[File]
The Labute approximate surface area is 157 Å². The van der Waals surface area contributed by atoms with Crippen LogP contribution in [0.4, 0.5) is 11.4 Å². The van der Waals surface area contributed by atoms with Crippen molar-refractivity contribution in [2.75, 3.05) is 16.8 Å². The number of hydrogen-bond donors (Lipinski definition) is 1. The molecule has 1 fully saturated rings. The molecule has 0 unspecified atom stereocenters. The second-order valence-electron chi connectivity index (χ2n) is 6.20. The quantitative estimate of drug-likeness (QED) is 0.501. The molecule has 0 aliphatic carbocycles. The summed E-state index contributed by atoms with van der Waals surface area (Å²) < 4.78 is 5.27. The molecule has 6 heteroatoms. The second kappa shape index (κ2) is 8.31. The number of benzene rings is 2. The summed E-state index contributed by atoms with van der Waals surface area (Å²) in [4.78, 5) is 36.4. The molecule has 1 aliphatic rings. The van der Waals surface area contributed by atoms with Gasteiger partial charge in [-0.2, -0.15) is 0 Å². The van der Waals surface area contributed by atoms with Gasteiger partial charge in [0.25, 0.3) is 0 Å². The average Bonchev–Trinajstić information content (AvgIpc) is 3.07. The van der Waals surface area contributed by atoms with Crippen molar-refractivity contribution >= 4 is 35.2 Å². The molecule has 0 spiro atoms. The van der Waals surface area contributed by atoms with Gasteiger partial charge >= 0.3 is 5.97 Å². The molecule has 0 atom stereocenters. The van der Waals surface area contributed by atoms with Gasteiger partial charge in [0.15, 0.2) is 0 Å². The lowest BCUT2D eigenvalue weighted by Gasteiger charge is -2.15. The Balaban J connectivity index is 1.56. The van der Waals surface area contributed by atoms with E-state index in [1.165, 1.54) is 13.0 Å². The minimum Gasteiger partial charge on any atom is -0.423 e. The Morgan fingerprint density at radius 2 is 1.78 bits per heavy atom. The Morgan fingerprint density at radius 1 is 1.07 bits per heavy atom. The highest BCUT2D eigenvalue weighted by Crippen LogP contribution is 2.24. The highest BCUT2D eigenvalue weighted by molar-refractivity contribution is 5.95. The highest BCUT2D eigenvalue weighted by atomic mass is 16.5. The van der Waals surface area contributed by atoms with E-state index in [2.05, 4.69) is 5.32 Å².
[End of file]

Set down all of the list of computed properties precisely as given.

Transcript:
The Labute approximate surface area is 157 Å². The van der Waals surface area contributed by atoms with Crippen LogP contribution in [0.4, 0.5) is 11.4 Å². The van der Waals surface area contributed by atoms with Crippen molar-refractivity contribution in [2.75, 3.05) is 16.8 Å². The number of hydrogen-bond donors (Lipinski definition) is 1. The molecule has 1 fully saturated rings. The molecule has 0 unspecified atom stereocenters. The second-order valence-electron chi connectivity index (χ2n) is 6.20. The quantitative estimate of drug-likeness (QED) is 0.501. The molecule has 0 aliphatic carbocycles. The summed E-state index contributed by atoms with van der Waals surface area (Å²) < 4.78 is 5.27. The molecule has 6 heteroatoms. The second kappa shape index (κ2) is 8.31. The number of benzene rings is 2. The summed E-state index contributed by atoms with van der Waals surface area (Å²) in [4.78, 5) is 36.4. The molecule has 1 aliphatic rings. The van der Waals surface area contributed by atoms with Gasteiger partial charge in [-0.2, -0.15) is 0 Å². The van der Waals surface area contributed by atoms with Gasteiger partial charge in [0.25, 0.3) is 0 Å². The average Bonchev–Trinajstić information content (AvgIpc) is 3.07. The van der Waals surface area contributed by atoms with Crippen molar-refractivity contribution >= 4 is 35.2 Å². The molecule has 0 spiro atoms. The van der Waals surface area contributed by atoms with Gasteiger partial charge >= 0.3 is 5.97 Å². The molecule has 0 atom stereocenters. The van der Waals surface area contributed by atoms with Gasteiger partial charge in [0.15, 0.2) is 0 Å². The lowest BCUT2D eigenvalue weighted by Gasteiger charge is -2.15. The Balaban J connectivity index is 1.56. The van der Waals surface area contributed by atoms with E-state index in [1.165, 1.54) is 13.0 Å². The minimum Gasteiger partial charge on any atom is -0.423 e. The Morgan fingerprint density at radius 2 is 1.78 bits per heavy atom. The Morgan fingerprint density at radius 1 is 1.07 bits per heavy atom. The highest BCUT2D eigenvalue weighted by Crippen LogP contribution is 2.24. The highest BCUT2D eigenvalue weighted by molar-refractivity contribution is 5.95. The highest BCUT2D eigenvalue weighted by atomic mass is 16.5. The van der Waals surface area contributed by atoms with E-state index in [2.05, 4.69) is 5.32 Å².